Tuesday, June 14, 2016

August: Osage County (Not Spoiler-Free)

Remember “Hardcover Bound 2,” the clever literary parody of a Kanye West song with a memorable music video? It contains the lines:

“They ask me what’s next on my reading list-
Ever start a book that you can’t finish?!
Caryl Churchill and Tracy Letts, I
Think I’ll make time for Samuel Beckett
Books can help you overcome lotsa things
You know, I know,
Why the Caged Bird Sings.”

I was vaguely aware of Samuel Beckett as the author of Waiting for Godot, some kind of experimental play in which the two on-stage characters are waiting for an off-stage character who never shows up. As far as I could remember, I hadn’t heard of Caryl Churchill or Tracy Letts. To me, that sounded like the names of two lady playwrights.


It turned out I had actually heard of Tracy Letts, though. (And that he is a boy.) Several years ago, my dad told me and my husband we should watch a movie called Bug, which he said was one of the weirdest things he’d ever seen. So we watched the film, in which Ashley Judd played the main character.

The movie was made in 2006. I didn’t realize it at the time, but it was based on a Tracy Letts play. Letts had another play made into a movie in 2014, and Meryl Streep won an Oscar for playing Letts’ main character Violet Weston in August: Osage County. I watched the film version on Saturday, June 11, on Netflix.


August: Osage County is set on Kansas. I’ve never been to Osage County, but it’s the county directly south of the one in which the city of Lawrence sits. I passed through Lawrence on my way to Manhattan for my nephew’s 2012 wedding.

The rural county is the home of poet and playwright Beverly Weston and his wife, Violet, who are both white. Violet has mouth cancer and a strong dependency on pain pills. The pills amplify her tendency to say whatever’s on her mind, no matter how blunt, thoughtless, rude, or obscene it happens to be. Bev hires a Native American woman named Johnna to help him take care of Violet, since Violet’s care is seriously cutting into Bev’s drinking time.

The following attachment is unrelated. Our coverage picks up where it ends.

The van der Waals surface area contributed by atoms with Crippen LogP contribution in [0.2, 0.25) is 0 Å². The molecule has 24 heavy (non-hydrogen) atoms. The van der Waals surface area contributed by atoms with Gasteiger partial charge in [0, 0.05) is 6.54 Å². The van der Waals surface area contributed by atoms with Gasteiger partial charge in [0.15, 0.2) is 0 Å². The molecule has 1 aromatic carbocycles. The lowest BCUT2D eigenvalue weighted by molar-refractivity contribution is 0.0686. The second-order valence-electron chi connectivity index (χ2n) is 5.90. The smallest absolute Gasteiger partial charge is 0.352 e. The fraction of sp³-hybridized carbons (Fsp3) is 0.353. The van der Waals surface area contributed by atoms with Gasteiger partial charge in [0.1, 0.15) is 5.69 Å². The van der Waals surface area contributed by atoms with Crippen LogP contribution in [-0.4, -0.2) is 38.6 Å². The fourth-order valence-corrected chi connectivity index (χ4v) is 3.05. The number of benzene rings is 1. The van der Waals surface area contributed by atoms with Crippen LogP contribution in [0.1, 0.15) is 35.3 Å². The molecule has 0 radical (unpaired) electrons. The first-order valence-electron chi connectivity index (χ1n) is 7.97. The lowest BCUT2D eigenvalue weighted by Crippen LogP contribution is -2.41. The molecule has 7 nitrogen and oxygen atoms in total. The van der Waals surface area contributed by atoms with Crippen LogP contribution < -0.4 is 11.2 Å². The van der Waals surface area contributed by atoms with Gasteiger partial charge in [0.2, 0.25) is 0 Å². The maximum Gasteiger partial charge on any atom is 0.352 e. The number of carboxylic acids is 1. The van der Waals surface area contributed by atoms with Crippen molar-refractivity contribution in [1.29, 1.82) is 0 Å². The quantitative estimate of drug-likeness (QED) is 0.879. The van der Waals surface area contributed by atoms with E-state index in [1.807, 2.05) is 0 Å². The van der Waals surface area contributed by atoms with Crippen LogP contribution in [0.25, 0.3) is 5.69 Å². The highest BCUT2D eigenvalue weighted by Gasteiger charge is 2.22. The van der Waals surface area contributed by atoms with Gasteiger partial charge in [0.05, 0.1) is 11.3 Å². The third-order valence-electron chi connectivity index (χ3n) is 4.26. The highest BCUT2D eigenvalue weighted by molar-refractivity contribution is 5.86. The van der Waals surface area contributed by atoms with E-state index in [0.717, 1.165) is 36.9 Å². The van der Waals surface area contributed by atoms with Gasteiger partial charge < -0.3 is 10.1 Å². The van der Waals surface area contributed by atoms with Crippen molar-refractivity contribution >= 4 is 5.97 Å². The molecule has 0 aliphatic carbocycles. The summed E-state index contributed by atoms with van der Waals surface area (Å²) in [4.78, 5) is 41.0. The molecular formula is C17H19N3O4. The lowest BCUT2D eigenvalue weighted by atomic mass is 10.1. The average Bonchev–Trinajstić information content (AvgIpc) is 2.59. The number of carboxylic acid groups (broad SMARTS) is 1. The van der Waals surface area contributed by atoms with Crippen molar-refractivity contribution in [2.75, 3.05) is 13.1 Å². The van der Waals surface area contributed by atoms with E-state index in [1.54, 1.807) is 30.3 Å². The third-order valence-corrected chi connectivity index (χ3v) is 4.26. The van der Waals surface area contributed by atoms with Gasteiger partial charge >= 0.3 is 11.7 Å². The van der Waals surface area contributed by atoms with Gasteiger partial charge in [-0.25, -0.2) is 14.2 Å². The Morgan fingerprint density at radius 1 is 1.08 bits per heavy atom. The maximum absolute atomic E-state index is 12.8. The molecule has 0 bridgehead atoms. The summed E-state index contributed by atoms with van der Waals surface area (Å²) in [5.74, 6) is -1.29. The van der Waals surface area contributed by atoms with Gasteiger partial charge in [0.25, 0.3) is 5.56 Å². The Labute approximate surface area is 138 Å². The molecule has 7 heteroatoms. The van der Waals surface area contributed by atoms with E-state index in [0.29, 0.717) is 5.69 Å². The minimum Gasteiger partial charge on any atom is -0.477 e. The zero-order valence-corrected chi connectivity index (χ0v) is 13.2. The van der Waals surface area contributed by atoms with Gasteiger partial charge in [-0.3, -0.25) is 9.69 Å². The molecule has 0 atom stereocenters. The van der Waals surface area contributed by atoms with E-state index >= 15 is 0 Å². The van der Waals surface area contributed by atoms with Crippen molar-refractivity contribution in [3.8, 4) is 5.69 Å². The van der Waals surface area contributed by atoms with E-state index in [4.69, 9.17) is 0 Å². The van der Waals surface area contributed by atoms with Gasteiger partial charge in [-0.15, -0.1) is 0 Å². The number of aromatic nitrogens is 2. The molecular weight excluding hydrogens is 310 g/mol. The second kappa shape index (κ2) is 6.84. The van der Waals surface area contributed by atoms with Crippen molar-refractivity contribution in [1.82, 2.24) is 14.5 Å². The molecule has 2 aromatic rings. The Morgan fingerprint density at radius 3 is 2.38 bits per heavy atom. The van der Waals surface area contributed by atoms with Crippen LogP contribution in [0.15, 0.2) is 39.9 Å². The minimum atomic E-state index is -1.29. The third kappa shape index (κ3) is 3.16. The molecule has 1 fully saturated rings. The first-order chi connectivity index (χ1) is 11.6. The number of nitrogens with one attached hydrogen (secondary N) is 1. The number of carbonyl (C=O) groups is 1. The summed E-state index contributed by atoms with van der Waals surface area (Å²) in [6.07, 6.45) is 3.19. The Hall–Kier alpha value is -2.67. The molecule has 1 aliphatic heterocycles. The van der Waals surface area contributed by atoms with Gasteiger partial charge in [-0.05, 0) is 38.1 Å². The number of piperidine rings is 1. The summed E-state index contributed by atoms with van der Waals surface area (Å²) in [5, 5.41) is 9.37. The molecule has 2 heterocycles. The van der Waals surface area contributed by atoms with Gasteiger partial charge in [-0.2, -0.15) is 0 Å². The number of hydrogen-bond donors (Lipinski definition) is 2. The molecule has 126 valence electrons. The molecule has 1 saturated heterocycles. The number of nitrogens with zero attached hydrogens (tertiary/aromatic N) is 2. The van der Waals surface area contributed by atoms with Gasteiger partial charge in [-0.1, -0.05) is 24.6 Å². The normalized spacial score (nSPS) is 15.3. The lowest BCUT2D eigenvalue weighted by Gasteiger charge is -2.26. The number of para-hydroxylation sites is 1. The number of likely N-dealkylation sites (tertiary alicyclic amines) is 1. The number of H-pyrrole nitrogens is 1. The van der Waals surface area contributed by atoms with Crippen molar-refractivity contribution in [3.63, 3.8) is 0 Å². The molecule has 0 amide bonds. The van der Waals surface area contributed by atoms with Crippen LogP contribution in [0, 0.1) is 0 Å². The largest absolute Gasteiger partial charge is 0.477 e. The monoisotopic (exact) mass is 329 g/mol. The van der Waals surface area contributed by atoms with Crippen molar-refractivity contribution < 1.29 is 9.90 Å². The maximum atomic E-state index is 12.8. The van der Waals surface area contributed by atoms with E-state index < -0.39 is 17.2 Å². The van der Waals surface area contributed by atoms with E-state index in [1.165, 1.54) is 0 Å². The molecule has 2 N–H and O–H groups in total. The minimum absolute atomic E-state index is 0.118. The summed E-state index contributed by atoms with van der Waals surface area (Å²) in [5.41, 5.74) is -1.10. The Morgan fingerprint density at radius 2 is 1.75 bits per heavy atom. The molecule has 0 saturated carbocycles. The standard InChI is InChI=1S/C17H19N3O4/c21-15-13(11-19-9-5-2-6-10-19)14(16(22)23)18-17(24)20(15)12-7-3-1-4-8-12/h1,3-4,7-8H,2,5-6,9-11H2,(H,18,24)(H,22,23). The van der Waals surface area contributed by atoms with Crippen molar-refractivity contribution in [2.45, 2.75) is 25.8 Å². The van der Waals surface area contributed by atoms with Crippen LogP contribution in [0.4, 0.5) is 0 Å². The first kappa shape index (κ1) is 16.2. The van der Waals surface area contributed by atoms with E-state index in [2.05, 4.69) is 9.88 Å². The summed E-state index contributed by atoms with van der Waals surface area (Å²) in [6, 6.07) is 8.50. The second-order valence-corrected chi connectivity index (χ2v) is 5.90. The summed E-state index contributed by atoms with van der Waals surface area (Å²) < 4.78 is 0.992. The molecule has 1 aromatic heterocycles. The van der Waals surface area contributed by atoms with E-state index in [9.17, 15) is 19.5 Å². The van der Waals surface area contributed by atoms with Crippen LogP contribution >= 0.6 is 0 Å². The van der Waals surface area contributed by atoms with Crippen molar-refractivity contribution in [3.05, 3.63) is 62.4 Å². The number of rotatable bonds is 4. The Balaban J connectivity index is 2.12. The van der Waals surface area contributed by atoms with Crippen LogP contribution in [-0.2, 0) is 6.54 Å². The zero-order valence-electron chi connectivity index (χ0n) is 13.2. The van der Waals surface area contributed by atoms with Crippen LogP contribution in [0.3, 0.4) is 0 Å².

When Bev disappears, Violet’s family converges on the house: daughters Barbara, Ivy, and Karen (only middle daughter Ivy still lives in Kansas), sister Mattie Fay, brother-in-law Charles (played by Chris Cooper, who previously played a Kansan in Capote), nephew Little Charles, granddaughter Jean, Barbara’s estranged husband Bill, and Karen’s fiancĂ© Steve.

Mattie Fay is very harsh and mean to her son, Little Charles, played in the film by Benedict Cumberbatch. I have only recently warmed to his charms. At first I was like, “Ha ha – Benadryl Cookingpot.” That he played the creep in Atonement did not help his case. (Atonement makes a good case for falling in love with James McAvoy or Keira Knightley.) Tumblr wore me down until one day I said, “BBC Sherlock Holmes – actually kind of good-looking. And he does do that sexy impression of Alan Rickman…” (See The Simpsons.)

Let that be a lesson to ya, kids – stay away from Tumblr and British television. They’ll rot your brain.

Little Charles is the family disappointment, and the one thing that makes him happy is his cousin Ivy. They are having an affair that the rest of the family doesn’t know about. In one scene, Ivy goes to kiss Charles but he stops her, reminding her they have a deal not to be affectionate around the family. Then he stares at her in a very dreamy and romantic way, finally saying, “I adore you.” In another scene, they sit at the piano and he sings her a song he’s written for her.

It soon comes out, though, that Bev and Mattie Fay had an affair years ago. Ivy and Little Charles are possibly – probably – half-siblings. Little Charles doesn’t find out, but Ivy does. This does not change Ivy’s plans to run away with him to New York. She reasons that since she’s had a hysterectomy and can’t have any biological children, they aren’t hurting anyone. And it’s hard to argue with her logic. I mean, they were both fine with the fact that their mothers are sisters. They know they’re at least first cousins. It’s not too big a leap.

It’s a pretty grim, gloomy movie overall. If I were a theater major in college, I would compare and contrast Tracy Letts’ bitter matriarch Violet Weston with Tennessee Williams’ overly entangled, bitter matriarch Violet Venable in Suddenly Last Summer.

I don't know if I liked August: Osage County, but it was certainly interesting.

No comments: